On the transfer of rent supplement, the housing agency will provide training for local authorities. We are trying to devise the best possible system of payment which does not involve local authorities having to chase individuals for rent supplement. We are working on that.
The Deputy also inquired about my long-term vision on RAS and leasing.
Our vision is that we will be able to go back to building more local authority type housing but for the moment we do not have the money and therefore we must use these measures to provide opportunities for people to have homes.
That comes back to the issue raised by Deputy Ellis. It is all very well to say that we should be buying houses and building houses but we would only cater for a fraction of the number of people who need housing in the current economic climate.
Unfortunately, with the amount of money we have at our disposal because of the state the country is in we simply could not cater for the numbers we are now catering for if we were to use all the money to either purchase or build houses. We would have people on the side of the street.
We must use the various methods at our disposal, and that includes the NAMA units. We have to pay for those NAMA units; it does not give them to us. It did come up to over 3,000 because it identified other units. We will bring them over the line as quickly as we can do so but there is a cost to the public purse for every NAMA unit we purchase. NAMA is required to give a return to the taxpayer under its legislation and therefore we have to pay for those units.
On the issue of the cap on rent subsidy raised by Deputy Murphy and others, currently that is a matter for the Department of Social Protection. We are working towards that responsibility coming under local authorities but for the moment it is an issue for the Department of Social Protection.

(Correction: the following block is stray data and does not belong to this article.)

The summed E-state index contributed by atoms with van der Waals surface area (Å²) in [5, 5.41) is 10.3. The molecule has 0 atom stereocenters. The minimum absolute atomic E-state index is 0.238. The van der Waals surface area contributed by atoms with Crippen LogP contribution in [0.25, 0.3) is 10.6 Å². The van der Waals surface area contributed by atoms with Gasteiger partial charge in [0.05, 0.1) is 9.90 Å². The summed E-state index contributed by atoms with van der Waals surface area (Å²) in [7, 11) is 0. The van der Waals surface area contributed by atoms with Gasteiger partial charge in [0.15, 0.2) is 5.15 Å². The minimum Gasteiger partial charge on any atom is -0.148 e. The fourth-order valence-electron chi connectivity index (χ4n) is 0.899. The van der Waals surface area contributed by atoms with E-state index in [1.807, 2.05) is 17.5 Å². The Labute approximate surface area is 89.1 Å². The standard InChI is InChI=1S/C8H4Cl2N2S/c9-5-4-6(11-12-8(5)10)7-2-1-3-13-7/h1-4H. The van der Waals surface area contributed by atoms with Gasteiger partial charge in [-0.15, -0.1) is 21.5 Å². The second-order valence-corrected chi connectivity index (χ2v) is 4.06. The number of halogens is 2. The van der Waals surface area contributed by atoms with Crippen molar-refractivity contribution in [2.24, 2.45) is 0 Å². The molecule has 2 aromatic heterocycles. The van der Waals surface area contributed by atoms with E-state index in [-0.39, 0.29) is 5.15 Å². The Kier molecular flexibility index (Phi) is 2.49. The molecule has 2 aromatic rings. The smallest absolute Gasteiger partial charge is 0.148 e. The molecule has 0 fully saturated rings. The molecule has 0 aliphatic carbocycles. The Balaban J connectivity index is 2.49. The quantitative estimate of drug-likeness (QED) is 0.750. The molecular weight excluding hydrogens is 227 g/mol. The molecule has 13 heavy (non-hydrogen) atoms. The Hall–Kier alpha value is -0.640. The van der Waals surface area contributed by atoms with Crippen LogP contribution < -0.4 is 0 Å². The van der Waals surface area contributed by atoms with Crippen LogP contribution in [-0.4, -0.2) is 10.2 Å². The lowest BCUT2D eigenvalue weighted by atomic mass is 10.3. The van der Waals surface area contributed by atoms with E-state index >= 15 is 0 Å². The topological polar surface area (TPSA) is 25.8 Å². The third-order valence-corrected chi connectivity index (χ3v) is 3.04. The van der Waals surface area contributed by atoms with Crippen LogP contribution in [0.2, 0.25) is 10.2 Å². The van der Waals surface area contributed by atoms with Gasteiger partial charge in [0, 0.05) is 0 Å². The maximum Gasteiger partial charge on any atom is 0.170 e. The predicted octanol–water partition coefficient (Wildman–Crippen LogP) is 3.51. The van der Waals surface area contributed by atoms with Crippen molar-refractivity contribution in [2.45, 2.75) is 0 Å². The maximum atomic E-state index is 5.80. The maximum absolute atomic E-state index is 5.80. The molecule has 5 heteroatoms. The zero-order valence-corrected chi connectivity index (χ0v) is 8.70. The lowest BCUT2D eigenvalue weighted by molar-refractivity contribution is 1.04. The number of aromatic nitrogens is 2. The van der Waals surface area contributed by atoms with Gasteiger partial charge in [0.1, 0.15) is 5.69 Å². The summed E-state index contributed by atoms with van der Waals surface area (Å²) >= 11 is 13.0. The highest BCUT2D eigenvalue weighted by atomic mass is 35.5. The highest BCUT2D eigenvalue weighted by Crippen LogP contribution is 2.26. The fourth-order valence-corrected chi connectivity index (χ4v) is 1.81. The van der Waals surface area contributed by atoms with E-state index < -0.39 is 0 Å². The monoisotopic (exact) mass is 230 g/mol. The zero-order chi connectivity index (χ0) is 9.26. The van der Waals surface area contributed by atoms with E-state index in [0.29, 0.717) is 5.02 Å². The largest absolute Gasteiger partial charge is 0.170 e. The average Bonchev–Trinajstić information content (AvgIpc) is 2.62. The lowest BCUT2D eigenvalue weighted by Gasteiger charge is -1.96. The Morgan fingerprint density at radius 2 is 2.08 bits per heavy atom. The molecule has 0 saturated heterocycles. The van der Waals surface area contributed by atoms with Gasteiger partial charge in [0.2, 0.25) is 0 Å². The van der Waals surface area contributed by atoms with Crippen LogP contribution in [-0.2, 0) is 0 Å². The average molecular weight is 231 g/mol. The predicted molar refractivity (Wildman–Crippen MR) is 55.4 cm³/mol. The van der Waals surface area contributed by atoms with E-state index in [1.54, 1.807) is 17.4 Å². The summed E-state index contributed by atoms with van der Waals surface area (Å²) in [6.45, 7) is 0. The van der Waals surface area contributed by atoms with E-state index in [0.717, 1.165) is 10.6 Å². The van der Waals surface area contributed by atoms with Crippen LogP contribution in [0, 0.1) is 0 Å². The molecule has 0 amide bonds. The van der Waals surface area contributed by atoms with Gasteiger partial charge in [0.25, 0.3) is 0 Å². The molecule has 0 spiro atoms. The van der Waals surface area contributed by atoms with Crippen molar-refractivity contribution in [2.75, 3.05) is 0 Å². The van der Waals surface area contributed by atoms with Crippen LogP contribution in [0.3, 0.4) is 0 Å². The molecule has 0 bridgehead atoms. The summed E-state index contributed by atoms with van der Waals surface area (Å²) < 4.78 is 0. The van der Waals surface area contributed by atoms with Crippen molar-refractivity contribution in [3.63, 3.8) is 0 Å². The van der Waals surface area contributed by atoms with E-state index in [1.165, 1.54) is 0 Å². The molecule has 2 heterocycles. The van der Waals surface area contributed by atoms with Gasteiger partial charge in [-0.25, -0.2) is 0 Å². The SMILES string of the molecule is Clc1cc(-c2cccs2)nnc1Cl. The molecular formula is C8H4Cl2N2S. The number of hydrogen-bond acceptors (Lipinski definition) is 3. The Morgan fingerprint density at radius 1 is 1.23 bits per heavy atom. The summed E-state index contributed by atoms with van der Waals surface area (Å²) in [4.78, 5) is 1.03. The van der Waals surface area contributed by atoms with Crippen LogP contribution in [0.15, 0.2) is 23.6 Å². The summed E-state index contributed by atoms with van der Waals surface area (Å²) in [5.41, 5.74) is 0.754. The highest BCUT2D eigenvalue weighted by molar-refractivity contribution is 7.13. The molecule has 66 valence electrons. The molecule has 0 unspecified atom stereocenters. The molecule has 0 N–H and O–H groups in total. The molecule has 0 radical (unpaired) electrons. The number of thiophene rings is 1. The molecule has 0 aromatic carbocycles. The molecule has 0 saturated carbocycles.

I understand that shared ownership raised by Deputy Ó Feargháil is an issue, and it is a particular issue in some counties. Many members of the committee have brought that to my attention and we are examining it in terms of the burden it places on people on shared ownership. We do not have easy answers to it because if the burden is taken from the person living in the house it is put onto the local authority. It is not an easy one to solve but we are considering what we can do about that problem.
NAMA will not give us properties. If it has money and that can be used in some way or other to benefit people I am in favour of it but in terms of it giving us money to buy properties, if that is what the Deputy is suggesting, unfortunately, that cannot be done under its legislation.
The Deputy mentioned that there might be cuts in local government in 2013. I hope there will not be any cuts but I am working as closely as I can with the Department of Finance in the context of the budget to ensure that we can minimise the reductions in expenditure because local government has taken a reduction in expenditure in 2012 and in 2011 to the tune of 16%. That is a substantial cut in the resources but it is in line with what we are trying to do on the efficiency agenda to see if we can free up resources for priorities local authorities might have in the economic area in particular and in the social and communities areas.
We hope so. I hope that in terms of local authorities, which have had a very tight budgetary position this year, we will be able to persuade the Department of Finance that is the case.